Commonly experienced by people who are into cycling, running, weight-lifting, long-distance walking, hiking, or any other activity where the knees are repeatedly bent, Iliotibial band syndrome is a common knee injury that causes swelling, irritation, and pain on the lateral aspect of the knee. This irksome strain injury primarily besets runners and sometimes people who’ve had knee surgery. It is caused because of friction between the iliotibial band and lateral epicondyle of the femur, which provides fastening to the fibular collateral ligament of the knee joint.
The iliotibial band is a group of fibers (fascia) that run the length of the outside of your thigh. When this band becomes too tight, you will see swelling and pain on the side of your knee. Other reasons could include having tight muscles in your leg or hip, having legs of unequal lengths, and walking on slanted surfaces.
Diagnosis and Treatment
A doctor will first take a look at your symptoms, then he/she will inquire about your activities and medical history to see whether you are suffering from this syndrome or not. Usually, the pain caused by this syndrome disappears after a few weeks if proper self-care is taken. Doctors suggest some exercises and stretch as methods to help you cure this excruciating pain. You’ll be advised to use a foam roller and do massage on the affected area. Your doctor may recommend you to a physical therapist as well. There are certain cases in which doctors use a shot of steroid medicine to ease the pain.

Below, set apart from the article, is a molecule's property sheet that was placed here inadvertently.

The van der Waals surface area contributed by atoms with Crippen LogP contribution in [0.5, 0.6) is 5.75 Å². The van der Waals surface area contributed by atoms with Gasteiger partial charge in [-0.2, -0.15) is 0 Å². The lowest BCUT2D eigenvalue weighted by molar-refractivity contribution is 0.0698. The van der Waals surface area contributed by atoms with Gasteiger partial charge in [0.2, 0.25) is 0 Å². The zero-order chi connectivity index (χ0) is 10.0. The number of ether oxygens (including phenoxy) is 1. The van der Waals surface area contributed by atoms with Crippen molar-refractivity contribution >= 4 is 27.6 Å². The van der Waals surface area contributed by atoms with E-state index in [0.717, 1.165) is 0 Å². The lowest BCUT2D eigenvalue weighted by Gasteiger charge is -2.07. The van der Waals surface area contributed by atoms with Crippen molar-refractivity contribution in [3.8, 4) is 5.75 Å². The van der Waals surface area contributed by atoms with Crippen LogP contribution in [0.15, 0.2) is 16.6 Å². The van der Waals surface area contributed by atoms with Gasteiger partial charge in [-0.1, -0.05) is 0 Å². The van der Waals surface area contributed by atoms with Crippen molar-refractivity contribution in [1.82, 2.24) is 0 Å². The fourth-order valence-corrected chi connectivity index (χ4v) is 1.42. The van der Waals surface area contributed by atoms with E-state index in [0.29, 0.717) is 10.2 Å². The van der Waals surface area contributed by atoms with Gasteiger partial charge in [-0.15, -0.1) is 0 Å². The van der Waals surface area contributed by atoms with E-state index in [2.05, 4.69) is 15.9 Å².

Things That You Do On Your Own
The first thing you should do is cease engaging in activities or alter them that have been putting pressure on your iliotibial band. Other things that you can do to heal the band include the following:
- Buy ice wraps for knee and use them for about 20 minutes every 3 to 4 hours
- You can do ice massage by freezing water in a Styrofoam cup. Expose the ice by taking off the cup’s top surface and apply it to the affected area for about 10 minutes. You can do this several times throughout the day
- Take anti-inflammatory medicines such as ibuprofen, or the ones prescribed by your doctor
If medicines, ice therapy, rest, physical therapy, and other methods do not relieve your knee pain even after 6 months, a doctor might suggest that you go for a surgery.